Welcome to the thread, LeEgg!
Before I say anything, I want to warn you that I tend to speak plainly, and that seems to offend some people. As far as I am concerned, they are your rabbits, the way you keep them is your business, OK? I am not criticizing. It's just that you said you have kids, and I have had conversations with people who said, "I want to get some rabbits and let them have babies so the kids can learn about the natural process of birth" (or something like that), and then the kids get traumatized by things going in ways that the parents never imagined. I just want to be sure that you know what you are getting into, OK?
You say that your buck is just a baby, and the does a bit older. I hope your does are at least 6 months old, because if your buck is 12 weeks old or older, he could be fertile. In rabbits, "the act" takes mere seconds to perform, so you may never see the rabbits mating; the first thing you know about what's going on may be a big pile of fur in a corner somewhere. Does can make a terrible hash of things the first time around; sometimes the first thing anyone sees are a bunch of dead, half-eaten babies strewn around the cage - not a pretty sight for a tender young mind to come onto. Of course, what's really sad is the baby that the mother chewed the ears or a foot off of, that is still alive . . . . So for the sake of your kids, if you even think you might have a pregnant doe, you want to be the first person going out to check on the rabbits.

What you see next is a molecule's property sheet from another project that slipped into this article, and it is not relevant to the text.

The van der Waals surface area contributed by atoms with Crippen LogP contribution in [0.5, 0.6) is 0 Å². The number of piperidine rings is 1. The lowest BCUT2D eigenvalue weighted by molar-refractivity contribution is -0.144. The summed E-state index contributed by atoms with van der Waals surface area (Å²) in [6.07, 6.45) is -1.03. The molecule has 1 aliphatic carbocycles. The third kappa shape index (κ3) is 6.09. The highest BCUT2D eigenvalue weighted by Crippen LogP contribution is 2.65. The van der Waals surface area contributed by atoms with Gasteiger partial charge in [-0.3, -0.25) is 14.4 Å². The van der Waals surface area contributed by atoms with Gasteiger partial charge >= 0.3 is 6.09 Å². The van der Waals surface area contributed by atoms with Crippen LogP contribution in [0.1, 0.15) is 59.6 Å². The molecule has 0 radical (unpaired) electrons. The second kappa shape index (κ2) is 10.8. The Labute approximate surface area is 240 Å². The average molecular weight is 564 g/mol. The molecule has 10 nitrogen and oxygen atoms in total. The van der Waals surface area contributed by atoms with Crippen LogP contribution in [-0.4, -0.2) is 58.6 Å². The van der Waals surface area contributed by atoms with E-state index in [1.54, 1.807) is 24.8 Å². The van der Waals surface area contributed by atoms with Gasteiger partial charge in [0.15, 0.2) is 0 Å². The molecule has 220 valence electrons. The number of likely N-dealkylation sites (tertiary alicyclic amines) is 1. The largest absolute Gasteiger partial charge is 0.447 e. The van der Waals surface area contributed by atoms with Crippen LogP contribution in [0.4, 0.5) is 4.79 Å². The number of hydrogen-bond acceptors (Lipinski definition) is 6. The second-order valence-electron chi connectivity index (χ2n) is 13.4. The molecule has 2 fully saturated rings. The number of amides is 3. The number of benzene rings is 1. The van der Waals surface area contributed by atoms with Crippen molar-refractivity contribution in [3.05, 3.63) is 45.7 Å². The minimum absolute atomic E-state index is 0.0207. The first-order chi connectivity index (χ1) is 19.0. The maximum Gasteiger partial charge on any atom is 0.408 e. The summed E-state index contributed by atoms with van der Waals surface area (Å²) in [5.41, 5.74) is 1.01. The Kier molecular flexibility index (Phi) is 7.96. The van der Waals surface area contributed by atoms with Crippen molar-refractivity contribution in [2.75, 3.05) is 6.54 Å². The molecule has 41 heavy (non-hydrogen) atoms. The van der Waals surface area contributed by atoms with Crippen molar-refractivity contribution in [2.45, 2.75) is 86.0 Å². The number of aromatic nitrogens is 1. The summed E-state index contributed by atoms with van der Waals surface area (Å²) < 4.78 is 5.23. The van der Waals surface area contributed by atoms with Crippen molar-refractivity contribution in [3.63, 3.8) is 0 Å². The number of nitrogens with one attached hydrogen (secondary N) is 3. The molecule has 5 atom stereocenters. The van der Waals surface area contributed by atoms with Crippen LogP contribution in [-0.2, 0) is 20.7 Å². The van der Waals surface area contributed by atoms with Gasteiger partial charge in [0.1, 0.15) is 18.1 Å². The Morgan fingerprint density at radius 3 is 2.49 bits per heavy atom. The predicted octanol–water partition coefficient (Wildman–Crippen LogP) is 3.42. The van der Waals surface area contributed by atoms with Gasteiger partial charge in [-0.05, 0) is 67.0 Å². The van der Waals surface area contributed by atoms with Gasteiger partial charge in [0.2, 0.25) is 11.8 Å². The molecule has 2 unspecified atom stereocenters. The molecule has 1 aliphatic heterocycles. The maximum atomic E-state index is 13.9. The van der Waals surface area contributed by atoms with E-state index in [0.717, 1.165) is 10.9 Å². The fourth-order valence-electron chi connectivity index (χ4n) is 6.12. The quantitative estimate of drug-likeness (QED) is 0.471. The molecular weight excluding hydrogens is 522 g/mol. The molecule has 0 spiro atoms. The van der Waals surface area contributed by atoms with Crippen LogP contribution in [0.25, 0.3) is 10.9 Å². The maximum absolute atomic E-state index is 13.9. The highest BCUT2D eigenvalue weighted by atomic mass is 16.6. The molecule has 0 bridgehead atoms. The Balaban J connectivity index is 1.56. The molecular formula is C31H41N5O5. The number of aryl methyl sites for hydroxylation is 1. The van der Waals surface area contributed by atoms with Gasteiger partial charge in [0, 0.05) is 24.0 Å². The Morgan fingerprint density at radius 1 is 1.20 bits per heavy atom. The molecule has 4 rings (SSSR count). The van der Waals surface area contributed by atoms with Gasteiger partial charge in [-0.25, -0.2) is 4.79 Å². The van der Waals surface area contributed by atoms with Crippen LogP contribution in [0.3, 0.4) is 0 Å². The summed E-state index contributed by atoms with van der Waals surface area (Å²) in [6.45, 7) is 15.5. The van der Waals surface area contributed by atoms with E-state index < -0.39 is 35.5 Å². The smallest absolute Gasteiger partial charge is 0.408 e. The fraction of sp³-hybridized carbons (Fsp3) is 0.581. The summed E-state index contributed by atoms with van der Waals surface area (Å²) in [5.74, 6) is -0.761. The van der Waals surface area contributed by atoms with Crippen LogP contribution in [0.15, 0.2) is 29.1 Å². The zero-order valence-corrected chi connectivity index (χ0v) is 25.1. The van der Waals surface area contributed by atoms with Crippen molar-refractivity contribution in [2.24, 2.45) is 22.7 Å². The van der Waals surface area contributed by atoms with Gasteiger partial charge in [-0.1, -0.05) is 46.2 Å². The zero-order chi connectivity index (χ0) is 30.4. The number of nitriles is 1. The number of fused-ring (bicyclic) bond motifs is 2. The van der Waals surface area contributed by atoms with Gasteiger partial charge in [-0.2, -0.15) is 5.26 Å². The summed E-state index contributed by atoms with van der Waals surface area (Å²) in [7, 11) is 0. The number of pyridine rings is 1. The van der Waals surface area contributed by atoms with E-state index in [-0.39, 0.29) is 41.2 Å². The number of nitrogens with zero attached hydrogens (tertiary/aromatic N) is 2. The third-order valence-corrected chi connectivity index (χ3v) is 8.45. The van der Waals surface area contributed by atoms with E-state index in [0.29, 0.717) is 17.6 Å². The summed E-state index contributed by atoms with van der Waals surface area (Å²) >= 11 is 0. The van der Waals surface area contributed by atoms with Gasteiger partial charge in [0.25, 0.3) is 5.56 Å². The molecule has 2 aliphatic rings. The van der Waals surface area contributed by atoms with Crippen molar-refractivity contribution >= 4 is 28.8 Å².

Rabbit does are potentially fertile most of the time, so unless one of your does is just too old to breed, if one is pregnant, the other most likely is, too. IME, does in a colony setting tend to breed at the same time, so litters frequently are born within days of each other. A doe's natural instinct is to dig a burrow to have her litter in; she may defend it ferociously. (be warned, she may also dig out of your yard!) Does in a cage/colony setting may choose the same corner or nest box to have their litters in, and the first litter may get killed as the second doe does her nest preparation. This is one reason that people that keep rabbits in colonies frequently separate out a doe that they believe is pregnant. A newly-kindled doe is a bundle of nerves; she may kill her own kits stomping in alarm when another animal comes near. A doe may not nurse her young (first-time mothers are particularly bad about this) - there are a lot of reasons why baby rabbits wind up dying. Understand, things may go swimmingly, but they may not, and you need to be prepared for that possibility.
The gestation period on a rabbit is 31 days, give or take a few. A rabbit doe "comes into use" immediately after kindling. If a buck has access to a doe when she gives birth, she most likely will get bred, and have another litter 31 days later. Some people will tell you that bucks will kill kits. I haven't had a great deal of experience with this (it is hard on the doe, so it considered extremely irresponsible to risk back to back breedings like this), but I have never seen a buck show any interest in the babies at all. What I have seen is a buck that is absolutely obsessively pursuing the extremely hormonal doe, and her almost in a panic, running around, jumping in and out of the nest box and stepping on the kits in the process. For this reason, even people who don't isolate pregnant does usually keep the buck separate, and only put him in with the does for a few days at a time. That way, the buck won't be around when babies arrive, and the litters can be spaced in a way that is safer for the doe.
Hopefully, though, things will go well for you, and you and your kids will get to enjoy your furry little friends for many years to come!